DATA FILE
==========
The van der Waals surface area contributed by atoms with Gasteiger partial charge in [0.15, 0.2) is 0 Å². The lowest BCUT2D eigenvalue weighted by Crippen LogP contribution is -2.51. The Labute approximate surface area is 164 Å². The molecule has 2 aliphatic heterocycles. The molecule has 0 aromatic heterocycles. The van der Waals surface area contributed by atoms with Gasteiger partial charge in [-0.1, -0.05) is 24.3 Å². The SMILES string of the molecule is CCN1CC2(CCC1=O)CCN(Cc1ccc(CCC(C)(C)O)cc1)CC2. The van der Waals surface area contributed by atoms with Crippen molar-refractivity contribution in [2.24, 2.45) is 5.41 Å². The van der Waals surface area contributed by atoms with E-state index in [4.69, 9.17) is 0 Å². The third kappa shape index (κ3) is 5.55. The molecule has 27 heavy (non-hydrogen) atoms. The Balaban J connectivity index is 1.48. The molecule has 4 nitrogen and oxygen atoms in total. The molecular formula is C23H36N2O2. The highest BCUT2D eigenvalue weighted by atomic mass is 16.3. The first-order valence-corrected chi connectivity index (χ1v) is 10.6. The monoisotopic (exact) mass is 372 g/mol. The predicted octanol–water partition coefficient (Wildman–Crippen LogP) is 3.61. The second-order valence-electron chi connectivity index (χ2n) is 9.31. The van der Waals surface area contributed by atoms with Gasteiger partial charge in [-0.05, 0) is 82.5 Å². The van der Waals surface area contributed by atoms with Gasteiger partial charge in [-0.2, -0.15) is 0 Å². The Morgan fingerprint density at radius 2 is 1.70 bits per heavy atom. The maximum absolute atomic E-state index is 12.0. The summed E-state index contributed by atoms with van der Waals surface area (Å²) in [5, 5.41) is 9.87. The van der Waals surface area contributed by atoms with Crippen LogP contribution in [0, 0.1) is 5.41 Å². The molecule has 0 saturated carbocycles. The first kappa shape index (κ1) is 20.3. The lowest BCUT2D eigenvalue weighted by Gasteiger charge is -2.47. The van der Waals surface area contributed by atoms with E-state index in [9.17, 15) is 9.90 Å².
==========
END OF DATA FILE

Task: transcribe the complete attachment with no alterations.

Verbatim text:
The van der Waals surface area contributed by atoms with Gasteiger partial charge in [0.15, 0.2) is 0 Å². The lowest BCUT2D eigenvalue weighted by Crippen LogP contribution is -2.51. The Labute approximate surface area is 164 Å². The molecule has 2 aliphatic heterocycles. The molecule has 0 aromatic heterocycles. The van der Waals surface area contributed by atoms with Gasteiger partial charge in [-0.1, -0.05) is 24.3 Å². The SMILES string of the molecule is CCN1CC2(CCC1=O)CCN(Cc1ccc(CCC(C)(C)O)cc1)CC2. The van der Waals surface area contributed by atoms with Crippen molar-refractivity contribution in [2.24, 2.45) is 5.41 Å². The van der Waals surface area contributed by atoms with E-state index in [4.69, 9.17) is 0 Å². The third kappa shape index (κ3) is 5.55. The molecule has 27 heavy (non-hydrogen) atoms. The Balaban J connectivity index is 1.48. The molecule has 4 nitrogen and oxygen atoms in total. The molecular formula is C23H36N2O2. The highest BCUT2D eigenvalue weighted by atomic mass is 16.3. The first-order valence-corrected chi connectivity index (χ1v) is 10.6. The monoisotopic (exact) mass is 372 g/mol. The predicted octanol–water partition coefficient (Wildman–Crippen LogP) is 3.61. The second-order valence-electron chi connectivity index (χ2n) is 9.31. The van der Waals surface area contributed by atoms with Gasteiger partial charge in [-0.05, 0) is 82.5 Å². The van der Waals surface area contributed by atoms with Gasteiger partial charge in [-0.2, -0.15) is 0 Å². The Morgan fingerprint density at radius 2 is 1.70 bits per heavy atom. The maximum absolute atomic E-state index is 12.0. The summed E-state index contributed by atoms with van der Waals surface area (Å²) in [5, 5.41) is 9.87. The van der Waals surface area contributed by atoms with Crippen LogP contribution in [0, 0.1) is 5.41 Å². The molecule has 0 saturated carbocycles. The first kappa shape index (κ1) is 20.3. The lowest BCUT2D eigenvalue weighted by Gasteiger charge is -2.47. The van der Waals surface area contributed by atoms with E-state index in [9.17, 15) is 9.90 Å².